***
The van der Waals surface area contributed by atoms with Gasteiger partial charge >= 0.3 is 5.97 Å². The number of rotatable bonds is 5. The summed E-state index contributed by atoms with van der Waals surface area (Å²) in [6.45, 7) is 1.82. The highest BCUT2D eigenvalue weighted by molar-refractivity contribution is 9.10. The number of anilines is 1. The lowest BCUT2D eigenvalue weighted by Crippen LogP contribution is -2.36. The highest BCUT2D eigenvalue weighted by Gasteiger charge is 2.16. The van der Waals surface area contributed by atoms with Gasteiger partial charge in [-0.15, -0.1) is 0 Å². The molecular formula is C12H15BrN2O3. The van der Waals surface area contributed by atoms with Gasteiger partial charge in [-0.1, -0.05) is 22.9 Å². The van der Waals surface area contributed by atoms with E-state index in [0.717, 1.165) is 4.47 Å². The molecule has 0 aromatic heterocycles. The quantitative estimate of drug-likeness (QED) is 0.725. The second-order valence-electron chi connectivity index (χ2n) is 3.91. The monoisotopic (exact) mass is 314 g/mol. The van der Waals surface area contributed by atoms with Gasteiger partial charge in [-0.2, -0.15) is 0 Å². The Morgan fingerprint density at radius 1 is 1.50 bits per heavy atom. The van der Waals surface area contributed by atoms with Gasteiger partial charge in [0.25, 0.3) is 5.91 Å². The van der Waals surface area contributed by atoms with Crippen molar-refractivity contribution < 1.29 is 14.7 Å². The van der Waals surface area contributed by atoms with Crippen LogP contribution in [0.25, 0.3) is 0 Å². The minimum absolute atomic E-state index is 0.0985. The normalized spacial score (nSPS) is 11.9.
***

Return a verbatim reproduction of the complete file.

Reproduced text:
The van der Waals surface area contributed by atoms with Gasteiger partial charge >= 0.3 is 5.97 Å². The number of rotatable bonds is 5. The summed E-state index contributed by atoms with van der Waals surface area (Å²) in [6.45, 7) is 1.82. The highest BCUT2D eigenvalue weighted by molar-refractivity contribution is 9.10. The number of anilines is 1. The lowest BCUT2D eigenvalue weighted by Crippen LogP contribution is -2.36. The highest BCUT2D eigenvalue weighted by Gasteiger charge is 2.16. The van der Waals surface area contributed by atoms with Gasteiger partial charge in [-0.15, -0.1) is 0 Å². The molecular formula is C12H15BrN2O3. The van der Waals surface area contributed by atoms with Gasteiger partial charge in [-0.1, -0.05) is 22.9 Å². The van der Waals surface area contributed by atoms with E-state index in [0.717, 1.165) is 4.47 Å². The molecule has 0 aromatic heterocycles. The quantitative estimate of drug-likeness (QED) is 0.725. The second-order valence-electron chi connectivity index (χ2n) is 3.91. The monoisotopic (exact) mass is 314 g/mol. The van der Waals surface area contributed by atoms with Gasteiger partial charge in [-0.2, -0.15) is 0 Å². The Morgan fingerprint density at radius 1 is 1.50 bits per heavy atom. The van der Waals surface area contributed by atoms with Gasteiger partial charge in [0.25, 0.3) is 5.91 Å². The van der Waals surface area contributed by atoms with Crippen molar-refractivity contribution < 1.29 is 14.7 Å². The van der Waals surface area contributed by atoms with Crippen LogP contribution in [0.25, 0.3) is 0 Å². The minimum absolute atomic E-state index is 0.0985. The normalized spacial score (nSPS) is 11.9.